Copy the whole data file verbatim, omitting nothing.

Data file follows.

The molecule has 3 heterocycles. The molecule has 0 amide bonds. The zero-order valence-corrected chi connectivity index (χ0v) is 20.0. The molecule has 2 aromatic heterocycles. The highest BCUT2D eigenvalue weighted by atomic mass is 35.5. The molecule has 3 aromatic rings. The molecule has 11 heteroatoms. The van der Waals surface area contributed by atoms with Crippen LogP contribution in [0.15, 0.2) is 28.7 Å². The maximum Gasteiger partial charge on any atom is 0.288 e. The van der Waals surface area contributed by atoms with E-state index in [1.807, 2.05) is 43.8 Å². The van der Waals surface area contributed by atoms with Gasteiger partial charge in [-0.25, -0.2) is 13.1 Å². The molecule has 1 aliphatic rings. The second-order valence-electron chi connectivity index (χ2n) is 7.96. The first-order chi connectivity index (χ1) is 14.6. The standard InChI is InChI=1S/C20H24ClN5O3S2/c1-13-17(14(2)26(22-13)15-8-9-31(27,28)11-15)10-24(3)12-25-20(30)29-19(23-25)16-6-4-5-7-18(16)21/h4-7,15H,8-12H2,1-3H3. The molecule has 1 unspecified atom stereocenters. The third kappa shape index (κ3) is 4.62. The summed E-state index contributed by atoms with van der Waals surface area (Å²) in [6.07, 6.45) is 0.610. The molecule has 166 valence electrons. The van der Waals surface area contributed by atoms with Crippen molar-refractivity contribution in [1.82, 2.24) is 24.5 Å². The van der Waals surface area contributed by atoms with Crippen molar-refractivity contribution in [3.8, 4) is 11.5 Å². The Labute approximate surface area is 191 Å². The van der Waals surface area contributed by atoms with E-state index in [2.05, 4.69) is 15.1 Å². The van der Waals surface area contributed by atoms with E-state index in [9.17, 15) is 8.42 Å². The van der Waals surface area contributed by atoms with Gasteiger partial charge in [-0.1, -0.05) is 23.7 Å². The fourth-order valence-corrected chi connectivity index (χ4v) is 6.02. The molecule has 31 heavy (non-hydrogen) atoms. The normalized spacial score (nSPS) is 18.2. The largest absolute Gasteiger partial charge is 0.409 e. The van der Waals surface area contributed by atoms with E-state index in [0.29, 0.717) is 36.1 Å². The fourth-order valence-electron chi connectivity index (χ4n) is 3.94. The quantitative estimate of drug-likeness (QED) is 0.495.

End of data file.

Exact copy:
The molecule has 3 heterocycles. The molecule has 0 amide bonds. The zero-order valence-corrected chi connectivity index (χ0v) is 20.0. The molecule has 2 aromatic heterocycles. The highest BCUT2D eigenvalue weighted by atomic mass is 35.5. The molecule has 3 aromatic rings. The molecule has 11 heteroatoms. The van der Waals surface area contributed by atoms with Crippen LogP contribution in [0.15, 0.2) is 28.7 Å². The maximum Gasteiger partial charge on any atom is 0.288 e. The van der Waals surface area contributed by atoms with E-state index in [1.807, 2.05) is 43.8 Å². The van der Waals surface area contributed by atoms with Gasteiger partial charge in [-0.25, -0.2) is 13.1 Å². The molecule has 1 aliphatic rings. The second-order valence-electron chi connectivity index (χ2n) is 7.96. The first-order chi connectivity index (χ1) is 14.6. The standard InChI is InChI=1S/C20H24ClN5O3S2/c1-13-17(14(2)26(22-13)15-8-9-31(27,28)11-15)10-24(3)12-25-20(30)29-19(23-25)16-6-4-5-7-18(16)21/h4-7,15H,8-12H2,1-3H3. The molecule has 1 unspecified atom stereocenters. The third kappa shape index (κ3) is 4.62. The summed E-state index contributed by atoms with van der Waals surface area (Å²) in [6.07, 6.45) is 0.610. The molecule has 166 valence electrons. The van der Waals surface area contributed by atoms with Crippen molar-refractivity contribution in [1.82, 2.24) is 24.5 Å². The van der Waals surface area contributed by atoms with Crippen molar-refractivity contribution in [3.8, 4) is 11.5 Å². The Labute approximate surface area is 191 Å². The van der Waals surface area contributed by atoms with E-state index in [2.05, 4.69) is 15.1 Å². The van der Waals surface area contributed by atoms with E-state index in [9.17, 15) is 8.42 Å². The van der Waals surface area contributed by atoms with Gasteiger partial charge in [-0.1, -0.05) is 23.7 Å². The fourth-order valence-corrected chi connectivity index (χ4v) is 6.02. The molecule has 31 heavy (non-hydrogen) atoms. The normalized spacial score (nSPS) is 18.2. The largest absolute Gasteiger partial charge is 0.409 e. The van der Waals surface area contributed by atoms with E-state index in [0.29, 0.717) is 36.1 Å². The fourth-order valence-electron chi connectivity index (χ4n) is 3.94. The quantitative estimate of drug-likeness (QED) is 0.495.